Transatlantic Exchange

Works by native Texan Jeff McMillan and Englander Cornelia Parker, who met while Parker was a 1998 ArtPace resident, explore themes of relocation, transitoriness, and exchange. Their work is on view at Finesilver Gallery through April 10.
A Texas expatriate and a transient Englishwoman explore relocation

Native Texan Jeff McMillan and Cornelia Parker from England met in San Antonio and moved to London six years ago, and both artists transform found objects in ways that can't help but reflect their own relocation narrative. Using found objects, their subjects inherently include chance and location. While McMillan's cardboard boxes suggest moving in a humorous understatement, Parker physically relocates objects.

McMillan takes brown cardboard boxes and works them into minimal, yet highly colorful objects that slide between painting and sculpture. In his process-oriented approach, McMillan splays open box lids and dips each side or flap into a solid color of paint. Once dry, these transformed objects hang on the wall like paintings with full bellies. Color dominates the objects as two shades each of blue and green appear, at least four of brown, punchy orange, red, and foils of black and white. The colors are frank and unblended. Each dipped side is covered, or covers, another with a lip of pant that slightly juxtaposes the other. McMillan says viewers can use this evidence of method and sequence to follow his process.

Jeff Mcmillan & Cornelia Parker

& by appt.
Finesilver Gallery
816 Cameron
Dipping relates more to ceramics than painting. Unfired pots are often dunked in buckets of glaze, leading to chance accidents as the pot is turned upright and glaze spreads. McMillan also promotes chance as his paint dries mid-motion, leaving creases of paint bumping along. Sometimes this happens on the outer edges of splayed lid flaps, but it also occurs as the boxes' means of support react with paint and gravity, creating an intersecting diagonal of raised pigment that looks like an envelope's folds. While paint loudly covers the boxes, cardboard quietly infiltrates the paint through this recognizable pattern.

McMillan tries to deter viewers from seeing crosses in these splayed forms but they are reminiscent of Kasimir Malevich's "Black Cross" from 1915, an unapologetic simplification of color and form. Although McMillan hangs the boxes on a decidedly horizontal axis to shake the religious reference, their width is still in direct descent from Malevich's abstract composition.

McMillan's works, however, have the added third dimension that makes them appear different from every angle. The viewer walks around, stoops, and stands on tiptoe just to see all the colors, never encompassing them all at once. The viewer's need to take in all sides is what defines the objects as sculpture. One all-brown composition, "Buster," is positioned away from the wall altogether and rests directly on the floor. The very real fear of squashing it reminds the viewer of its modest cardboard underpinnings and sets it apart from more traditional sculptures.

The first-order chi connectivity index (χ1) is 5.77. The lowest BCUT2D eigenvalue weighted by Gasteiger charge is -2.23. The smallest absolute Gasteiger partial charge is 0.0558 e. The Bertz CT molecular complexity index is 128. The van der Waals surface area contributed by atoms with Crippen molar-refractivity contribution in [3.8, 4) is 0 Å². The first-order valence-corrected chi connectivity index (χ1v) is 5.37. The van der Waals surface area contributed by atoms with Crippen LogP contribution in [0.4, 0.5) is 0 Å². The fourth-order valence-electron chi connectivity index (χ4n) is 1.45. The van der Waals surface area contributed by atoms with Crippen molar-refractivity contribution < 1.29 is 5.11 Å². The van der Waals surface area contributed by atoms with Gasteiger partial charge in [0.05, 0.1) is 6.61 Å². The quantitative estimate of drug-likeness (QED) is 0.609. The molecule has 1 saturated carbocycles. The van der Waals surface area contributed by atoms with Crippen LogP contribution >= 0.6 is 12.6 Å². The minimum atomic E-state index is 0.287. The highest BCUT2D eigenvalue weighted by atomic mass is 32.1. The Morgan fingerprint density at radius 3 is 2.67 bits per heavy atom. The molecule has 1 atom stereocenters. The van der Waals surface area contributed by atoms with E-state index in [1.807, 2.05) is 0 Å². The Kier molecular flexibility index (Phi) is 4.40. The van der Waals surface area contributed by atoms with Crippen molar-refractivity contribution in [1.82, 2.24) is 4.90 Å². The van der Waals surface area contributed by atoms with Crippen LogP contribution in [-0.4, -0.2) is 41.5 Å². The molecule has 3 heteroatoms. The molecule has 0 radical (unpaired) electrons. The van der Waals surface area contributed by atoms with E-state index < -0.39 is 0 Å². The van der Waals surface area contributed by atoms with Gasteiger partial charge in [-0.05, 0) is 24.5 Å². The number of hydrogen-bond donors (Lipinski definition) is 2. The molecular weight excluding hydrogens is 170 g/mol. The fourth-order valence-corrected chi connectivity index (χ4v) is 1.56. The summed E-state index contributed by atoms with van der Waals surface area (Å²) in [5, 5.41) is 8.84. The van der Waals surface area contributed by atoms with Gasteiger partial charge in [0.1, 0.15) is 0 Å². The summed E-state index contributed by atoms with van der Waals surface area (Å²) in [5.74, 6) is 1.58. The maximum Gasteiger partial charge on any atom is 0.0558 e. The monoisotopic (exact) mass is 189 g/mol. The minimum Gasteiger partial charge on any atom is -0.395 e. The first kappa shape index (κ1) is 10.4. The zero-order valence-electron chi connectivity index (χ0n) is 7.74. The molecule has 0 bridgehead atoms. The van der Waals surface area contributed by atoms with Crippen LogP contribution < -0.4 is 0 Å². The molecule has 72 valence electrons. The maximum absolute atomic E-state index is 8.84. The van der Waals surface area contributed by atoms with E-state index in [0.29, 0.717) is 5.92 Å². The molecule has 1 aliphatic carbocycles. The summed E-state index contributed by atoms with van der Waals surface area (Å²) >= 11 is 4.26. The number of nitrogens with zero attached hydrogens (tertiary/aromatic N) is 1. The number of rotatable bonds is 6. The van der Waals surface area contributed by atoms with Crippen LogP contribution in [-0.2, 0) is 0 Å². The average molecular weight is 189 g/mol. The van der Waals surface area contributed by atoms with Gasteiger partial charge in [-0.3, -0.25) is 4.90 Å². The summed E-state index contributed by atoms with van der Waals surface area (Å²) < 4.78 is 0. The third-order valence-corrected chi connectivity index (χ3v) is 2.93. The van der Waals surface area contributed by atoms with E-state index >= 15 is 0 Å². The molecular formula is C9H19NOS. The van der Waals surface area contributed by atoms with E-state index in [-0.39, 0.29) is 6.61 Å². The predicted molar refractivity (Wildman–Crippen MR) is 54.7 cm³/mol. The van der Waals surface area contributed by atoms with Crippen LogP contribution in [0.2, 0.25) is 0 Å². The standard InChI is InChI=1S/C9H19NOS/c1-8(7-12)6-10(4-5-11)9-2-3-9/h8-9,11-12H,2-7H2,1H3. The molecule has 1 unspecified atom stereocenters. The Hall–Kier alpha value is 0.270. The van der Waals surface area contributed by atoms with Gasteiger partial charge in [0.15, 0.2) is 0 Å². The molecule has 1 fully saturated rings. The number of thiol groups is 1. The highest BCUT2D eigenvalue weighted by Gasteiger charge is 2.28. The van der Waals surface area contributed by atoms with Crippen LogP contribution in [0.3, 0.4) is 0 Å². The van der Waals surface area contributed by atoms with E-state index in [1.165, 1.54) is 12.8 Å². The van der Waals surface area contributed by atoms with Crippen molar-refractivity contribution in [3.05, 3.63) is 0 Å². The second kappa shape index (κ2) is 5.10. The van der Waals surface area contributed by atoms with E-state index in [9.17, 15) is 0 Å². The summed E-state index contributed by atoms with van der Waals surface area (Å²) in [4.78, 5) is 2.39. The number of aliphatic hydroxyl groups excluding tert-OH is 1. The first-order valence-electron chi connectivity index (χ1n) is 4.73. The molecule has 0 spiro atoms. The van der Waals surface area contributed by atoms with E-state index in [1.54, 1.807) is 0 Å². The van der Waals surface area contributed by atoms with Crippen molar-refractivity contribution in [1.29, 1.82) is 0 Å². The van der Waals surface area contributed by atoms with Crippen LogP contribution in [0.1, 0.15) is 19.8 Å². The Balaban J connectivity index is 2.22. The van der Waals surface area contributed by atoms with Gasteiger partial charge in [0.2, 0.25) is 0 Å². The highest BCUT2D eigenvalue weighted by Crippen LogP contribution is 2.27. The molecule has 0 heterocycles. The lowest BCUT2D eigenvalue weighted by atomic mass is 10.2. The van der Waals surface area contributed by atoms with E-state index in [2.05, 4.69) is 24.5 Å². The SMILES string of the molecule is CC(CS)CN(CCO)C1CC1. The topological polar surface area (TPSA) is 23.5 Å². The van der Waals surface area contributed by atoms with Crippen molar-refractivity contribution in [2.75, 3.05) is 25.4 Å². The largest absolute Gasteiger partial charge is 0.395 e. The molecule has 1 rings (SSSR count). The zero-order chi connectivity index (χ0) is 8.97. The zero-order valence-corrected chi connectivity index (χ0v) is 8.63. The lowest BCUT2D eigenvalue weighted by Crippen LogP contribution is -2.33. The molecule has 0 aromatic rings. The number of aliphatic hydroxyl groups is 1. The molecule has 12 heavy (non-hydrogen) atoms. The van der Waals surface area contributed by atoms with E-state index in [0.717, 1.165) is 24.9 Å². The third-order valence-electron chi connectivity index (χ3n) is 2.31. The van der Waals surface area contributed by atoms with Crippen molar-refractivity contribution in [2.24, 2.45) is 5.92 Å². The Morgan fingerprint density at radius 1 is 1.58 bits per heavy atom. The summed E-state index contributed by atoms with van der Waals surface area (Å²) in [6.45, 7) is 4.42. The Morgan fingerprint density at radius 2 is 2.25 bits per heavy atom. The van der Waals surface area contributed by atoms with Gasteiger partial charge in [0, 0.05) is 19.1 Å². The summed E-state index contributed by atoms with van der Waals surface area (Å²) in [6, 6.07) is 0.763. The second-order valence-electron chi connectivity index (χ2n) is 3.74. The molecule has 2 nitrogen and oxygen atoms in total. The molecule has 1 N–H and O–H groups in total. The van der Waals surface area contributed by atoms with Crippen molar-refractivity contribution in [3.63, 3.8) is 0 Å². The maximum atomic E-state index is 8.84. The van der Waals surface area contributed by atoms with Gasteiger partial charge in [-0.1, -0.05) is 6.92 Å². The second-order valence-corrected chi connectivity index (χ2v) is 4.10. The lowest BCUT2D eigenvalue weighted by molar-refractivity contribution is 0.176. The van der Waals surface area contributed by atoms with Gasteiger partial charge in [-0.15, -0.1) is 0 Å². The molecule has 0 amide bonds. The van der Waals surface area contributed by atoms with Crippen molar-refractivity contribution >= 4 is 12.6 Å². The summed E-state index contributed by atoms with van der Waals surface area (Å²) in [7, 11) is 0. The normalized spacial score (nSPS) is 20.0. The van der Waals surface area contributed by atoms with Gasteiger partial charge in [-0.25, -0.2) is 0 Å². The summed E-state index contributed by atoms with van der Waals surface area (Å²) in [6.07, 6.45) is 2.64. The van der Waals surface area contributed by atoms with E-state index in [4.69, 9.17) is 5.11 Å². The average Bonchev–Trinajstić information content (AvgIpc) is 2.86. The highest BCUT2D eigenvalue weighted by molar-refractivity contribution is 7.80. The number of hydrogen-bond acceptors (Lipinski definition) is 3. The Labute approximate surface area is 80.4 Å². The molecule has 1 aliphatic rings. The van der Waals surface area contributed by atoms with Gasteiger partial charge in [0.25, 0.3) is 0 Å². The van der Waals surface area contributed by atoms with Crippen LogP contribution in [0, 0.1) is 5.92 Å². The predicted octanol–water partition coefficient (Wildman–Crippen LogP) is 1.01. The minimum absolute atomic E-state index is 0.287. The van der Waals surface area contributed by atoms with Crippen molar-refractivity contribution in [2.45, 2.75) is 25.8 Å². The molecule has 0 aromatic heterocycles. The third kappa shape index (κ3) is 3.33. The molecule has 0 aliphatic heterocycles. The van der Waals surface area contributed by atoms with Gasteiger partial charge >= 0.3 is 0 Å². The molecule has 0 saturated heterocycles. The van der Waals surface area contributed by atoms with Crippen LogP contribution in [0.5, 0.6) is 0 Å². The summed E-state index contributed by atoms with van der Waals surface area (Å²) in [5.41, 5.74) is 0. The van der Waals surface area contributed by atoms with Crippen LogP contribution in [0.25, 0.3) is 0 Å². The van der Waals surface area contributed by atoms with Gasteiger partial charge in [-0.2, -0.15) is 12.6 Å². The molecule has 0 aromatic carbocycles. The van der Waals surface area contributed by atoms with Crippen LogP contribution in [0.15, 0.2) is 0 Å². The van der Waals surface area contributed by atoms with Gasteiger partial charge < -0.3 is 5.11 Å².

Cornelia Parker, a 1997 Turner Prize nominee, met McMillan during her 1998 ArtPace residency. Her work here tells their story by playing off found objects relocated between England and the U.S. She finds simple treasures such as belt buckles, toy soldiers, and Roman coins collected by metal detecting enthusiasts and grouped into lots for sale on eBay. She buys the objects from England and buries them in America and vice versa. As evidence, original framed advertisements are displayed below digital scans of the grouped objects they

describe. To create these images, Parker set the objects on a scanner and inserts new backgrounds - sometimes blurred newspapers, sometimes an endless black pitch. Shadows are eerily removed and, as a result, the objects seem to be falling through space. In a poetic way this hints at their transitory nature. Like one-hit-wonders, they are beautifully photographed discoveries that go underground again, anonymous.

Elegance is an understatement when describing Parker's two sculptural installations that continue the theme of found objects. Again, metallic luster pervades the work as Parker chose silver coffee pots and musical instruments to juxtapose into reflections of one another. In "Alter Ego," an American coffee pot is full-bodied and intact while a once-similar, now flattened, British coffee pot juts out like a perpendicular shadow. Parker calls this its "pale reflection," and the impact of these objects which, by the way, are suspended in mid-air, is overwhelmingly beautiful.

The hovering, dreamlike quality evoked by Parker's work is a perfect segue to her use of dirt from Sigmund Freud's London garden, used to create translucent, amoeba-like images that are housed in panes of glass like abstract anti-narratives. The continued relationship between gleaming surfaces and dirt is similar to McMillan's contrast of high color and humble cardboard. The two artists present challenging and arresting work - one especially frank and one more appropriately embedded - that makes them a good match. •